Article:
The new movie based on Michael Pollan’s best-selling book is having its San Francisco Premiere Saturday, October 24 at the Roxie Theatre as part of EatDrinkFilms’ Food Day /Film Day celebration. Read about the film here.
Read the Introduction to the book.
Reprinted by arrangement with Penguin Press, a member of Penguin Group (USA) LLC, A Penguin Random House Company. Copyright © Michael Pollan, 2007
An Eater’s Manifesto
Eat food. Not too much. Mostly plants.
That, more or less, is the short answer to the supposedly incredibly complicated and confusing question of what we humans should eat in order to be maximally healthy.
I hate to give the game away right here at the beginning of a whole book devoted to the subject, and I’m tempted to complicate matters in the interest of keeping things going for a couple hundred more pages or so. I’ll try to resist, but will go ahead and add a few more details to flesh out the recommendations. Like, eating a little meat isn’t going to kill you, though it might be better approached as a side dish than as a main. And you’re better off eating whole fresh foods rather than processed food products. That’s what I mean by the recommendation to “eat food,” which is not quite as simple as it sounds. For while it used to be that food was all you could eat, today there are thousands of other edible foodlike substances in the supermarket. These novel products of food science often come in packages elaborately festooned with health claims, which brings me to another, somewhat counterintuitive, piece of advice: If you’re concerned about your health, you should probably avoid products that make health claims. Why? Because a health claim on a food product is a strong indication it’s not really food, and food is what you want to eat.
You can see how quickly things can get complicated.
I started on this quest to identify a few simple rules about eating after publishing The Omnivore’s Dilemma in 2006. Questions of personal health did not take center stage in that book, which was more concerned with the ecological and ethical dimensions of our eating choices. (Though I’ve found that, in most but not all cases, the best ethical and environmental choices also happen to be the best choices for our health—very good news indeed.) But many readers wanted to know, after they’d spent a few hundred pages following me following the food chains that feed us, “Okay, but what should I eat? And now that you’ve been to the feedlots, the food- processing plants, the organic factory farms, and the local farms and ranches, what do you eat?”
Fair questions, though it does seem to me a symptom of our present confusion about food that people would feel the need to consult a journalist, or for that matter a nutritionist or doctor or government food pyramid, on so basic a question about the conduct of our everyday lives as humans. I mean, what other animal needs professional help in deciding what it should eat? True, as omnivores—creatures that can eat just about anything nature has to offer and that in fact need to eat a wide variety of different things in order to be healthy—the “What to eat” question is somewhat more complicated for us than it is for, say, cows. Yet for most of human history, humans have navigated the question without expert advice. To guide us we had, instead, Culture, which, at least when it comes to food, is really just a fancy word for your mother. What to eat, how much of it to eat, what order in which to eat it, with what and when and with whom have for most of human history been a set of questions long settled and passed down from parents to children without a lot of controversy or fuss.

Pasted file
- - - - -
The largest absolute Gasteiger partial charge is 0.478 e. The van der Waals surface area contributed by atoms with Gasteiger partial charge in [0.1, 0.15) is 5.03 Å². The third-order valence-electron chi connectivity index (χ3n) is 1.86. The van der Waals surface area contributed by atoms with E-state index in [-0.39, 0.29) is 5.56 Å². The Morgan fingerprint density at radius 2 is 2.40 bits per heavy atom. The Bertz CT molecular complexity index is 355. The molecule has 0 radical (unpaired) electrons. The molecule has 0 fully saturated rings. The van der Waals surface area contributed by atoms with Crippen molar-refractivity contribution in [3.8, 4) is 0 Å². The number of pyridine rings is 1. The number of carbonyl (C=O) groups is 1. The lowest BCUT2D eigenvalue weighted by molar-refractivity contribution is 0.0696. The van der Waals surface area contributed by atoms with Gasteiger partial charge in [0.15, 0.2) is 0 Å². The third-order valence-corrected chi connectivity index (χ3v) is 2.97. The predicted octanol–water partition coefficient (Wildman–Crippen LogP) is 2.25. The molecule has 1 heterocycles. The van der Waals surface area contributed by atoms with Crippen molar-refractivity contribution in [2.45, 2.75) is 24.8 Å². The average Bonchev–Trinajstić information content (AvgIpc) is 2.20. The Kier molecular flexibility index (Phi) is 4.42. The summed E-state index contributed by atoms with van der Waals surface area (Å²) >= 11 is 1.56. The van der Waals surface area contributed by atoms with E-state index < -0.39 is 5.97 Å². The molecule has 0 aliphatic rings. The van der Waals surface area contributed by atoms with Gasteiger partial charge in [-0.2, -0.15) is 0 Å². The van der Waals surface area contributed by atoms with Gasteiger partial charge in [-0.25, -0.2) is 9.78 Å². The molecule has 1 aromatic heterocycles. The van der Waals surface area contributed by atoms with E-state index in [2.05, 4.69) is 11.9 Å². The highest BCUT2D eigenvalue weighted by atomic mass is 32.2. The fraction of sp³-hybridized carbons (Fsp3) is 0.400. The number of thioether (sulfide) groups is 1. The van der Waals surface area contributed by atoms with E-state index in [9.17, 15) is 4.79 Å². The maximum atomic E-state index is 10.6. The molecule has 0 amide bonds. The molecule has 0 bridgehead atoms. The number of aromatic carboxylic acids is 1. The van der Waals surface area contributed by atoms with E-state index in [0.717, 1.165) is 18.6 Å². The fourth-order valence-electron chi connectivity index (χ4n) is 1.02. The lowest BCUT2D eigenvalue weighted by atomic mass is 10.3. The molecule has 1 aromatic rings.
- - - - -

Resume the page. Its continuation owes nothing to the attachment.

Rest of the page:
But over the last several decades, Mom lost much of her authority over the dinner menu, ceding it to scientists and food marketers (often an unhealthy alliance of the two) and, to a lesser extent, to the government, with its ever- shifting dietary guidelines, food- labeling rules, and perplexing pyramids. Think about it: Most of us no longer eat what our mothers ate as children or, for that matter, what our mothers fed us as children. This is, historically speaking, an unusual state of affairs.
My own mother grew up in the 1930s and 1940s eating a lot of traditional Jewish- American fare, typical of families who recently emigrated from Russia or Eastern Europe: stuffed cabbage, organ meats, cheese blintzes, kreplach, knishes stuffed with potato or chicken liver, and vegetables that often were cooked in rendered chicken or duck fat. I never ate any of that stuff as a kid, except when I visited my grandparents. My mother, an excellent and adventurous cook whose own menus were shaped by the cosmopolitan food trends of New York in the 1960s (her influences would have included the 1964 World’s Fair; Julia Child and Craig Claiborne; Manhattan restaurant menus of the time; and of course the rising drumbeat of food marketing) served us a rotating menu that each week completed a culinary world tour: beouf bourguignon or beef Stroganoff on Monday; coq au vin or oven- fried chicken (in a Kellogg’s Cornflakes crust) on Tuesday; meat loaf or Chinese pepper steak on Wednesday (yes, there was a lot of beef); spaghetti pomodoro with Italian sausages on Thursday; and on her weekend nights off, a Swanson’s TV dinner or Chinese takeout. She cooked with Crisco or Wesson oil rather than chicken or duck fat and used margarine rather than butter because she’d absorbed the nutritional orthodoxy of the time, which held that these more up- to- date fats were better for our health. (Oops.)
Nowadays I don’t eat any of that stuff — and neither does my mother, who has moved on too. Her parents wouldn’t recognize the foods we put on the table, except maybe the butter, which is back. Today in America the culture of food is changing more than once a generation, which is historically unprecedented—and dizzying.